In an email to The Lens, Kimbrough said that his final list prioritizing Davis over Craig came after he “received information Davis really was interested in being considered.”

“It made no difference to me who was on the list so if people expressed an interest I had no problem honoring that,” Kimbrough said. “I was simply trying to fulfill a requirement for a political task we have no stake in.”

Kimbrough wouldn’t say exactly who gave him the information that Davis was interested in the seat. He instead argued that it was unnecessary for Dillard University to be involved in the process at all. 

“Since I have been here I have hated this system where universities have to play a role in political appointments, particularly because events like this are bound to happen,” Kimbrough said. “Because Dillard has no interactions with these commissions, we seek input from those who do interact with them.”

According to the October email from Granderson to Hudson, the City Council was using the second list submitted by Kimbrough — which listed Craig as the top nominee — since Kimbrough’s third list was sent outside of the allowed time frame. He said the City Council central staff prepared motions for all three nominees and sent them, along with nominee questionnaires, to the City Council Governmental Affairs committee.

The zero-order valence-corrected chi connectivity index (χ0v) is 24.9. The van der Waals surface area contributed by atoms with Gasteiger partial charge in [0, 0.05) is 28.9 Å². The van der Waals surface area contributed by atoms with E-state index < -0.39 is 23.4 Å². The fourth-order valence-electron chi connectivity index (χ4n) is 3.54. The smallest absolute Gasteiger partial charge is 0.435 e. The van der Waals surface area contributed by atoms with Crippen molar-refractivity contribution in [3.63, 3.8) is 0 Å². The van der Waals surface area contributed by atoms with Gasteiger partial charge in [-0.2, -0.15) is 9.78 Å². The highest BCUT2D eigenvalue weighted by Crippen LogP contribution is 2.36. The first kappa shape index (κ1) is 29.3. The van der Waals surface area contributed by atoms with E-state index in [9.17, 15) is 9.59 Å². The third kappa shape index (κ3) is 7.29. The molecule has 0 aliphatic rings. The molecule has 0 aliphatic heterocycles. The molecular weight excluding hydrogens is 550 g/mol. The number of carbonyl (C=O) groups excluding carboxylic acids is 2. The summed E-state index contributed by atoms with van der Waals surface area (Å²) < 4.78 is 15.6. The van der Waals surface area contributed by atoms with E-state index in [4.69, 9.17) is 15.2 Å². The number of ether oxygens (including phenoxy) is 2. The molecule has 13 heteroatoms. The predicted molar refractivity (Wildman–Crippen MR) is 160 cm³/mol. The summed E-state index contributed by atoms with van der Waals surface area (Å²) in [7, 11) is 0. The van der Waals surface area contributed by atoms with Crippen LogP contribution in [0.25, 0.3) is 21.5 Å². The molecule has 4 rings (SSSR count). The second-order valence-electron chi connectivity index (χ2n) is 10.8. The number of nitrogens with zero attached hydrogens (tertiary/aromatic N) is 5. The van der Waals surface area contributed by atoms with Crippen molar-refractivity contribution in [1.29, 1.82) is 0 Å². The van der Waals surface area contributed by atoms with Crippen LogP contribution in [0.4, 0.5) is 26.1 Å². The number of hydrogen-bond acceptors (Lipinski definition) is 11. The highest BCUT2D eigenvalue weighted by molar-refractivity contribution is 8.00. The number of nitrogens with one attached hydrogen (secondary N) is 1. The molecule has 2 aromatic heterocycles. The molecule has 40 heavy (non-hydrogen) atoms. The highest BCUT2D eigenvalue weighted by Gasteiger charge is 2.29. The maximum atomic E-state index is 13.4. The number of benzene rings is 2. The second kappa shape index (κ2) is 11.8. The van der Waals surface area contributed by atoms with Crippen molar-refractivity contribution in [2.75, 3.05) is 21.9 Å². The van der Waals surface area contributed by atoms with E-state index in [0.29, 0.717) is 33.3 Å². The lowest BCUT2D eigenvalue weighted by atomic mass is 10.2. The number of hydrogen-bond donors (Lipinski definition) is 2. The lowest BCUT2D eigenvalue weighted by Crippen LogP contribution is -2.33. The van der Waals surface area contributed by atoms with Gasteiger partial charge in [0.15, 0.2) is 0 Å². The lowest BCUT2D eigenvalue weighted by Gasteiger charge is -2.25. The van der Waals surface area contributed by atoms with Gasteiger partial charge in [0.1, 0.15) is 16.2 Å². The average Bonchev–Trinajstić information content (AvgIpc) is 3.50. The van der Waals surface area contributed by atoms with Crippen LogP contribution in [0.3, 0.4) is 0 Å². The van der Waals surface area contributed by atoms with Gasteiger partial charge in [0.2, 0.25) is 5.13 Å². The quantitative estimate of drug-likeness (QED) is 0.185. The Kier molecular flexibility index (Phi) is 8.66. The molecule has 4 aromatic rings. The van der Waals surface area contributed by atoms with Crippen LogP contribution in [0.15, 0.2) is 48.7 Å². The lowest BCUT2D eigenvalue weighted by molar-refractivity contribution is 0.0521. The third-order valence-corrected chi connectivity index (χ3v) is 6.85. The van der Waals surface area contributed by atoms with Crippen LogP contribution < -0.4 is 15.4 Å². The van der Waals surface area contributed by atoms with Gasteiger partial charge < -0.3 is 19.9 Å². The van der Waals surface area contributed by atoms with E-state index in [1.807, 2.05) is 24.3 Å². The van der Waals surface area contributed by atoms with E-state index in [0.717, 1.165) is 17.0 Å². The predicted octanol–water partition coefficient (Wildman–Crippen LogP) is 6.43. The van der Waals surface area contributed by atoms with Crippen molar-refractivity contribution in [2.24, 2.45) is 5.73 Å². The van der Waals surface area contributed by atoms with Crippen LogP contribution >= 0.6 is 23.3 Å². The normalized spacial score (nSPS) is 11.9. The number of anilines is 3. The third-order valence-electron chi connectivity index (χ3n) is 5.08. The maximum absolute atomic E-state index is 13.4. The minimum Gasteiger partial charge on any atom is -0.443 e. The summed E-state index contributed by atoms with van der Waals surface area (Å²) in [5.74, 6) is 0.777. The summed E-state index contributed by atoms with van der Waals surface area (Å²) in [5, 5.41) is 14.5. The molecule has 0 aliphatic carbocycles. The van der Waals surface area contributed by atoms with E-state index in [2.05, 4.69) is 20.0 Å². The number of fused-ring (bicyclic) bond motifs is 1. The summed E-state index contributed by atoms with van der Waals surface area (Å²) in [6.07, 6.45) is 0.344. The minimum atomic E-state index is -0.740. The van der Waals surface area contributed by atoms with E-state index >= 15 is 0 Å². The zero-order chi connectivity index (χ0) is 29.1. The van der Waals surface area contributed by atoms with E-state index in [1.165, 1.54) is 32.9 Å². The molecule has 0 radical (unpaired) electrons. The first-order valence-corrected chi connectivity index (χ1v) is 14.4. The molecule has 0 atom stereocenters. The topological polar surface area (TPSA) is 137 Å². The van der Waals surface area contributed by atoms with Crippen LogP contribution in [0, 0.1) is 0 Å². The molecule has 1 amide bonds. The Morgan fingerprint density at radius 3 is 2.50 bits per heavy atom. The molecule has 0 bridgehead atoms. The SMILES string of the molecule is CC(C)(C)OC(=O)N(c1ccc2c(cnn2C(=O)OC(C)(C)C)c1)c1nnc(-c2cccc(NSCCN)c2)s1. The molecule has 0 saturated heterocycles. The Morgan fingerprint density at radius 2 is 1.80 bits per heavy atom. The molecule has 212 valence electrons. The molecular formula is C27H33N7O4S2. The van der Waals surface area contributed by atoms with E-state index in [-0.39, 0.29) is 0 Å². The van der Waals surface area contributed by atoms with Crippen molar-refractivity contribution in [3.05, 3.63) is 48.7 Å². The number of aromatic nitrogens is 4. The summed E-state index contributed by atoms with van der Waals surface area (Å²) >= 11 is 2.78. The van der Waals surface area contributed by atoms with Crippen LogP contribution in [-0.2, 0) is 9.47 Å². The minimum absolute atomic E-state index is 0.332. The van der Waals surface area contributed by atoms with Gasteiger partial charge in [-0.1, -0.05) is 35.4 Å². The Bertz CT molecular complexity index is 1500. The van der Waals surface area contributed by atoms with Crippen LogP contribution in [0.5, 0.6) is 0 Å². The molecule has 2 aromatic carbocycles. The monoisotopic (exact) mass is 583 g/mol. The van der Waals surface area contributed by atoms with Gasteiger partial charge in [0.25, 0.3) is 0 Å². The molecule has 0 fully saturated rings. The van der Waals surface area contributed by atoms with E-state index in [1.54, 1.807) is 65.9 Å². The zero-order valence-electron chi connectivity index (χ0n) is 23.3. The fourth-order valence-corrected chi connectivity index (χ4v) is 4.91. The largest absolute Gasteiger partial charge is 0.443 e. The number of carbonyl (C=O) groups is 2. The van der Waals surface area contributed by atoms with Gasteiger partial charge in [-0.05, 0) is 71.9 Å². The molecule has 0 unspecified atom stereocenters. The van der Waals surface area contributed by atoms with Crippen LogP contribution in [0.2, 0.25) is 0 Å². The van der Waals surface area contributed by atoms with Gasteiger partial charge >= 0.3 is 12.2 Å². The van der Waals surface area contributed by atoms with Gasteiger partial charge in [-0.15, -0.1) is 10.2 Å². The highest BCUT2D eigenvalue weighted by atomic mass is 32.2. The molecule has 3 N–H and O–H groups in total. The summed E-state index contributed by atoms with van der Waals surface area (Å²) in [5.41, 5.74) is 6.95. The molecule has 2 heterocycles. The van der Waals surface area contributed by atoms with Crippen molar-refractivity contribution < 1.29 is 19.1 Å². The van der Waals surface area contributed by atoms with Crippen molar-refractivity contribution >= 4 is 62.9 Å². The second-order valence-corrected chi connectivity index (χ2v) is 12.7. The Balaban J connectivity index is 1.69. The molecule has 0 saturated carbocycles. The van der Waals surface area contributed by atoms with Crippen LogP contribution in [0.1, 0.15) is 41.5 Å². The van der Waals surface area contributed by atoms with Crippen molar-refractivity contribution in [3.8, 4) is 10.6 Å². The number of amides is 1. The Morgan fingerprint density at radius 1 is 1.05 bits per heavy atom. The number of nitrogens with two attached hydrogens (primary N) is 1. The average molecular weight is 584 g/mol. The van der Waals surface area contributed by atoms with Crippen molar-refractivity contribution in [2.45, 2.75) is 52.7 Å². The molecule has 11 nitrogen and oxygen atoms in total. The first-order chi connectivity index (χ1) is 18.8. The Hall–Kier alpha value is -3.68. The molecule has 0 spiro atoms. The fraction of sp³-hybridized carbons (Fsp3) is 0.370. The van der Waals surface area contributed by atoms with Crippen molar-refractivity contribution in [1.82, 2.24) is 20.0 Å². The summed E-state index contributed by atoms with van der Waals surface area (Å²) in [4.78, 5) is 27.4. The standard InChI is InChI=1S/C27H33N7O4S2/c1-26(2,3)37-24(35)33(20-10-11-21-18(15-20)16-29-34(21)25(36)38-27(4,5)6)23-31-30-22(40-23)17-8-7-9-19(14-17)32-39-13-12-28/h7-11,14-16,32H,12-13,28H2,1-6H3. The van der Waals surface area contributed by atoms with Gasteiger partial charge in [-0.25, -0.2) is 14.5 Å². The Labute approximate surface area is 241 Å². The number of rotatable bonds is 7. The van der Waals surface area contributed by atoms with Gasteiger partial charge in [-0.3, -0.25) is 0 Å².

Those motions never appear on any Governmental Affairs committee meeting agenda, however.

“Committee chairs can include or not include instruments on committee agendas according to their discretion,” City Council Interim Chief of Staff Paul Harang told The Lens in an email. 

Those motions, although never appearing on a committee agenda, were then forwarded to the full City Council, according to Granderson’s email.

“Members review all nominations and attempt to reach a consensus among themselves and if they do, submit a motion for that individual,” Granderson’s email said. “That is what happened in this instance.”

Louisiana’s constitution mandates that “no person shall be denied the right to observe the deliberations of public bodies.” The state’s Open Meetings Law prohibits members of public bodies from meeting in a quorum, or majority, to discuss or decide on public matters. 

State Attorneys General has upheld that this also applies to “walking quorums,” where a public body never had a physical meeting with a majority of members, but were able to gain a consensus among a majority by strategically having people enter or leave the meeting, emailing absent members or polling a majority of members.

Michael Isaac Stein

Michael Isaac Stein covers New Orleans' cultural economy and local government for The Lens. Before joining the staff, he freelanced for The Lens as well as The Intercept, CityLab, The New Republic, and...